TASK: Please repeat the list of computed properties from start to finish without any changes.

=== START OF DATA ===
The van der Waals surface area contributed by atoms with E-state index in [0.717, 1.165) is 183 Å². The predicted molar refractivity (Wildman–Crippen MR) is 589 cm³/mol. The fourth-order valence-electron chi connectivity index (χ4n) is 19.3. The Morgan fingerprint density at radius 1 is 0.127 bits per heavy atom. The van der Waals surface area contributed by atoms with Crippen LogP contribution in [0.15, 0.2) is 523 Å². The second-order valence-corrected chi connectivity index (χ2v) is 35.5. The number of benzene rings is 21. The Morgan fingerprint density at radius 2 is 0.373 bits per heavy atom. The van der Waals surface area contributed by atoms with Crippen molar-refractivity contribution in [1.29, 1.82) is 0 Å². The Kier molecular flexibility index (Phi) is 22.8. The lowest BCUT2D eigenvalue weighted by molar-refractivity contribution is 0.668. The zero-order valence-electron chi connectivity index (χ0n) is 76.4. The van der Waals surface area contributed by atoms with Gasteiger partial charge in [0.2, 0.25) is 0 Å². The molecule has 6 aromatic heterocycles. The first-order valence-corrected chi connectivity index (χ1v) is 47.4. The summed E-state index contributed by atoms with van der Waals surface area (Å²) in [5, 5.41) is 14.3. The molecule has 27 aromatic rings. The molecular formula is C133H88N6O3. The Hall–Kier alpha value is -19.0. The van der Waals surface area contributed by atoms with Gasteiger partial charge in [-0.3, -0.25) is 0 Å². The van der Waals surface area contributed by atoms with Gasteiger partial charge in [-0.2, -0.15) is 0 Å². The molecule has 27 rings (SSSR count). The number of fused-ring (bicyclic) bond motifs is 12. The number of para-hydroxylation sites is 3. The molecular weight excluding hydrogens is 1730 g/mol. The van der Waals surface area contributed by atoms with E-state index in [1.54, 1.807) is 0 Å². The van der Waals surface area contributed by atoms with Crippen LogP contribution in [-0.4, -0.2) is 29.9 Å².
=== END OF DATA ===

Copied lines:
The van der Waals surface area contributed by atoms with E-state index in [0.717, 1.165) is 183 Å². The predicted molar refractivity (Wildman–Crippen MR) is 589 cm³/mol. The fourth-order valence-electron chi connectivity index (χ4n) is 19.3. The Morgan fingerprint density at radius 1 is 0.127 bits per heavy atom. The van der Waals surface area contributed by atoms with Crippen LogP contribution in [0.15, 0.2) is 523 Å². The second-order valence-corrected chi connectivity index (χ2v) is 35.5. The number of benzene rings is 21. The Morgan fingerprint density at radius 2 is 0.373 bits per heavy atom. The van der Waals surface area contributed by atoms with Crippen molar-refractivity contribution in [1.29, 1.82) is 0 Å². The Kier molecular flexibility index (Phi) is 22.8. The lowest BCUT2D eigenvalue weighted by molar-refractivity contribution is 0.668. The zero-order valence-electron chi connectivity index (χ0n) is 76.4. The van der Waals surface area contributed by atoms with Gasteiger partial charge in [0.2, 0.25) is 0 Å². The molecule has 6 aromatic heterocycles. The first-order valence-corrected chi connectivity index (χ1v) is 47.4. The summed E-state index contributed by atoms with van der Waals surface area (Å²) in [5, 5.41) is 14.3. The molecule has 27 aromatic rings. The molecular formula is C133H88N6O3. The Hall–Kier alpha value is -19.0. The van der Waals surface area contributed by atoms with Gasteiger partial charge in [-0.3, -0.25) is 0 Å². The van der Waals surface area contributed by atoms with Gasteiger partial charge in [-0.2, -0.15) is 0 Å². The molecule has 27 rings (SSSR count). The number of fused-ring (bicyclic) bond motifs is 12. The number of para-hydroxylation sites is 3. The molecular weight excluding hydrogens is 1730 g/mol. The van der Waals surface area contributed by atoms with E-state index in [1.54, 1.807) is 0 Å². The van der Waals surface area contributed by atoms with Crippen LogP contribution in [-0.4, -0.2) is 29.9 Å².